Empowering women: NatWest on a mission for financial confidence

Lack of confidence is the biggest challenge for women investors

Laura Newman, Head of NatWest’s Specialist Client Advice and Investment Services, discusses how the bank is helping to empower women to take control of their finances.

Laura, what does your role involve?

I head up our specialist advice and investment services business within the NatWest group. We offer advice and financial planning services to our Premier and broader retail clients via three distributions. First, face-to-face financial planning; second, via our digital wealth managers who offer support and guidance; third, clients can access our underlying investment strategy through our NatWest Invest and Royal Bank invest platforms.

How diverse is the business?

We have around 232 colleagues, with diversity across sectors and a far better gender split than when I took the business over in 2016. It’s now 60-40, which I am delighted about. There is an employee-led wealth gender network, which I’m very close to, that supports an inclusive environment for our colleagues. We aim to be a change-maker for our employees and inspire change outside the bank’s walls. We aim to retain, attract and develop female talent to thrive across the wealth business, enabling them to attain more senior roles in the bank. 

What specific challenges do women face when it comes to investing?

Their confidence. Our research has shown that women lack confidence in making certain financial decisions, which has led to various gaps in their savings, investments, and pensions. We acknowledge that some of this may be caused by the historical gender pay gap. But largely, it’s down to a lack of confidence, time, and a safe environment for women to ask questions.

Why do you think that is?

The wealth industry has not normalised investing for women. They are more likely to talk about money with friends and family than a financial institution and are far more risk averse. I’ve been in the financial services industry for 34 years, which has been male-dominated. I think that puts women off in terms of being able to communicate and converse with someone similar to them.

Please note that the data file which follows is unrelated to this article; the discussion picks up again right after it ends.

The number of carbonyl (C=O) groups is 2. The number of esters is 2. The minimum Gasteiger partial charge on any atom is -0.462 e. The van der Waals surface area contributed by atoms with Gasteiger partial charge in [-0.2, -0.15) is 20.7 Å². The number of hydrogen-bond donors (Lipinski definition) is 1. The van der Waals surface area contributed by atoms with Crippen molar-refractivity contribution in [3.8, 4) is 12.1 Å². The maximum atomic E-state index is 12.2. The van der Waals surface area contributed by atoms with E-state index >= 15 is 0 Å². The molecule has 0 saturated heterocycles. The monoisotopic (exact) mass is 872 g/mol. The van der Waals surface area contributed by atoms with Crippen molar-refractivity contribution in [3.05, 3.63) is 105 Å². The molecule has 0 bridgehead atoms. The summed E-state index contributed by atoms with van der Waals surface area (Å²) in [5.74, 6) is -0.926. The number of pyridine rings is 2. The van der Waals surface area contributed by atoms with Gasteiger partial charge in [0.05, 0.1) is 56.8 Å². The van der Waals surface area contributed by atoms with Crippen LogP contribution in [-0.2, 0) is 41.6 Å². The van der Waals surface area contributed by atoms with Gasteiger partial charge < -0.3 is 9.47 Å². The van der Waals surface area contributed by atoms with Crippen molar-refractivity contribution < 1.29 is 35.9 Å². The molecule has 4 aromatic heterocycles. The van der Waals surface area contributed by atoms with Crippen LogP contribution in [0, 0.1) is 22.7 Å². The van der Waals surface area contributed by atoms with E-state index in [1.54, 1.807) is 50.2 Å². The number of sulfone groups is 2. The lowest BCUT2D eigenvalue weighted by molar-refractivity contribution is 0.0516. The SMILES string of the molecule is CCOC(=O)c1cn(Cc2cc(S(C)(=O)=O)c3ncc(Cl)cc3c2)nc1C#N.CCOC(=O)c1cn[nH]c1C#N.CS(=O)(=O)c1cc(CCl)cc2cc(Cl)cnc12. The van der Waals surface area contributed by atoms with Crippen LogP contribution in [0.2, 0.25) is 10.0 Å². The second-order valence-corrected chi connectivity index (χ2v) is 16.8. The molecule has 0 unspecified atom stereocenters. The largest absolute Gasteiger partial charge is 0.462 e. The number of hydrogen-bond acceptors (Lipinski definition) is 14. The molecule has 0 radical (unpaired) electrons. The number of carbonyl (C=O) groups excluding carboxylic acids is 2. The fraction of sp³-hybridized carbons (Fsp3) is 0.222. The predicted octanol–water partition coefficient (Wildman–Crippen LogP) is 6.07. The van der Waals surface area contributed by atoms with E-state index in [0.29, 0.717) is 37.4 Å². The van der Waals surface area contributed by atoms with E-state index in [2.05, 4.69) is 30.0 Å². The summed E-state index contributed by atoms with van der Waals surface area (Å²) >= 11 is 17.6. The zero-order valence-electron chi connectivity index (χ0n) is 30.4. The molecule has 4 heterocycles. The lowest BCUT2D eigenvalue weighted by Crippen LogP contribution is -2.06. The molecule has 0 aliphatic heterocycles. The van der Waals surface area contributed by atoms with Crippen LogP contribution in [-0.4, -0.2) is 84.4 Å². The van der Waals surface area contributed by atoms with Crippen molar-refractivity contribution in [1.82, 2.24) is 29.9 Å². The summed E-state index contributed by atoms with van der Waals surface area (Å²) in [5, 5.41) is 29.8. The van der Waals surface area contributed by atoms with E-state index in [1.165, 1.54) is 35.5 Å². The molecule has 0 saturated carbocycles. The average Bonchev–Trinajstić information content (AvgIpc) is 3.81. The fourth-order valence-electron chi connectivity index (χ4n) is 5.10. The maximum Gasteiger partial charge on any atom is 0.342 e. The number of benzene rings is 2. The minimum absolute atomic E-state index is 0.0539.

What message do you give to potential female investors?

It’s never too early to start saving for the long term and investing in your financial future. This is particularly true for women who tend to steer away from higher-risk investments and look towards a deposit base. They’re more likely to take time out for either raising a family or supporting and helping elderly parents. That has a natural knock-on effect and can impact their earnings, savings and pension, affecting their financial security and financial independence in the short, medium and longer term.

What role does education play in empowering women to make informed savings investment decisions, and at what stage?

They should receive education as early as possible; for example, in junior school, they can learn about individual finances and financial independence – including how to spend or save pocket money. We run MoneySense (NatWest’s free financial education programme for children) sessions in schools, which is the starting point. Then education should be available at every moment of the female’s life where there could be a potential change in circumstances.

What initiatives have you taken to empower women about their finances and boost their confidence?